By Amy E. Stich
Set opposed to the backdrop of democratization, elevated chance, and entry, income-based gaps in collage access, patience, and commencement keep growing, underlining a deep contradiction inside American greater schooling. In different phrases, regardless of the well-intended, now mature technique of democratization, the postsecondary method continues to be charged with excessive degrees of inequality. within the curiosity of uncovering the mechanisms wherein democratization, as presently conceived, preserves and perpetuates inequality in the process of upper schooling, this ebook reconsiders the function of social classification within the creation and dissemination of data, the valuation of cultural capital, and the copy of social inequalities. Drawing upon the author's year-long qualitative examine learn inside of one "democratized" establishment of upper schooling and its linked paintings museum, entry to Inequality explores the vestiges of an exclusionary historical past inside of greater schooling and the...
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Extra resources for Access to Inequality. Reconsidering Class, Knowledge, and Capital in Higher Education
Whereas earlier work had focused on the dyadic husband-wife relationship as the locus of the most important conversations about limiting births, newer work has identified conversations within the same “action-groups” (Smith 1987), “communication communities” (Szreter 1996), or social networks (Behrman, Kohler and Watkins 2002), as of equal if not greater importance for understanding how attitudes towards birth control are shaped, legitimated, or changed. In societies with populations differentiated by religion, ethnicity, language or residential differences – particularly when these different characteristics reinforce one another – the influences of networks of association are of particular importance.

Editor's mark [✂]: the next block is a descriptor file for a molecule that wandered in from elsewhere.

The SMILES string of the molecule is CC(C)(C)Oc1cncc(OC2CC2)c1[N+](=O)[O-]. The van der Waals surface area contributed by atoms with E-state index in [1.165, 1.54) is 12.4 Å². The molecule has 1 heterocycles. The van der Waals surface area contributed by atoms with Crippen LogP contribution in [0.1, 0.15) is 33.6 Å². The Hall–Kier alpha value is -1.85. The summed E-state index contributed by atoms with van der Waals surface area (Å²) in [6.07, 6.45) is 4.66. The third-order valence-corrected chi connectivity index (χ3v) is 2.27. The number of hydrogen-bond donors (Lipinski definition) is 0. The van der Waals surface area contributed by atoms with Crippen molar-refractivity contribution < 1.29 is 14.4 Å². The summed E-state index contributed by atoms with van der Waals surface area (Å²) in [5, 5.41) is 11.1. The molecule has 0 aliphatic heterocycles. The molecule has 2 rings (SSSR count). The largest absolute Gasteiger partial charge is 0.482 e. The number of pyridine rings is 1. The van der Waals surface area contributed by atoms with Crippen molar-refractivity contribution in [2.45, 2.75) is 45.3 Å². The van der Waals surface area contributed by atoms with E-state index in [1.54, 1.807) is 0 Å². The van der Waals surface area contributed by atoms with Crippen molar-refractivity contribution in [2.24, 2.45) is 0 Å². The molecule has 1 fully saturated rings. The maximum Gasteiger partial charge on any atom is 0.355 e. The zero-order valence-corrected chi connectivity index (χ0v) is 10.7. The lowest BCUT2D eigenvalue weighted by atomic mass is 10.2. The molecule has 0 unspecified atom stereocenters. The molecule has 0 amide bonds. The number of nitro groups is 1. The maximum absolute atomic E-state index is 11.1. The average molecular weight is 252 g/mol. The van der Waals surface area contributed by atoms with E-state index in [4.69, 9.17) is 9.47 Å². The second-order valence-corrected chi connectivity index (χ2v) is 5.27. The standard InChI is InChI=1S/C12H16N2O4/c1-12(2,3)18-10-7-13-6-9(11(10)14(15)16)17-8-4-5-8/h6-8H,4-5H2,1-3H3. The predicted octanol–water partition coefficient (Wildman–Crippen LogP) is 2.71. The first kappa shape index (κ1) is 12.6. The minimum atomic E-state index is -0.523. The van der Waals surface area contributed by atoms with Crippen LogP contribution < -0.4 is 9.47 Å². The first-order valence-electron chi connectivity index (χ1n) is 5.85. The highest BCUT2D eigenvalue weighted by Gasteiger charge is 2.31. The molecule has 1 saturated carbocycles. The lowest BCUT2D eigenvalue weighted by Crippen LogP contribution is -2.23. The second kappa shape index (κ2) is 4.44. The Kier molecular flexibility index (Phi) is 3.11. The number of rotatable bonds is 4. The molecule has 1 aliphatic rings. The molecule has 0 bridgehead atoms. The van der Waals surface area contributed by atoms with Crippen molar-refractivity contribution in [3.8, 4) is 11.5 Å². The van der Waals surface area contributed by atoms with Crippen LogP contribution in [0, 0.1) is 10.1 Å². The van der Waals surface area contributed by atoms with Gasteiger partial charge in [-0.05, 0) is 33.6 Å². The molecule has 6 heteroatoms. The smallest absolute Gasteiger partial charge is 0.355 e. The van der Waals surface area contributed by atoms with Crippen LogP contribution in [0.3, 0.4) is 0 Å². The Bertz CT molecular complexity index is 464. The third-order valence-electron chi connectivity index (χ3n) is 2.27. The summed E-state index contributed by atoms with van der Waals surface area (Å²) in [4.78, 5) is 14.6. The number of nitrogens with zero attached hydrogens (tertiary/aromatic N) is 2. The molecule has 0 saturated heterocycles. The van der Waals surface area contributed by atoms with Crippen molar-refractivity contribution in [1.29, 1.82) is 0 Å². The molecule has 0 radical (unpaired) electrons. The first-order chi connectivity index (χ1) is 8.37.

Although the use of denominational labels to analyze the possible association between denominational cultures and attitudes towards birth control has led to inconsistent results, other approaches have been somewhat more fruitful. One is to use the presence of biblical names of children as a measure of the strength of Protestant religiosity across denominations, an approach that seems to yield relatively consistent results in predicting family size (Hacker 1999). These studies can be confounded, however, by the regional concentration of various American Protestant denominations (Hacker 1999: 357-8), which meant that certain denominations lived in economic and social settings quite different from others, making it difficult to disentangle the independent effects of religious affiliation.
How these formal theological positions or cultural values are translated to individual behavior and what is the role of religious networks and institutions are only occasionally studied. The argument is often that cultural factors come into play after it is clear that demographic, economic, and other structural determinants have been explored and found incomplete as explanations of fertility variation and change. In classical demographic theory and even in some newly constructed variants, cultural variation is often considered primarily a mask for more basic and unmeasured socioeconomic structural sources and at best a marginal and untested set of determinants of fertility.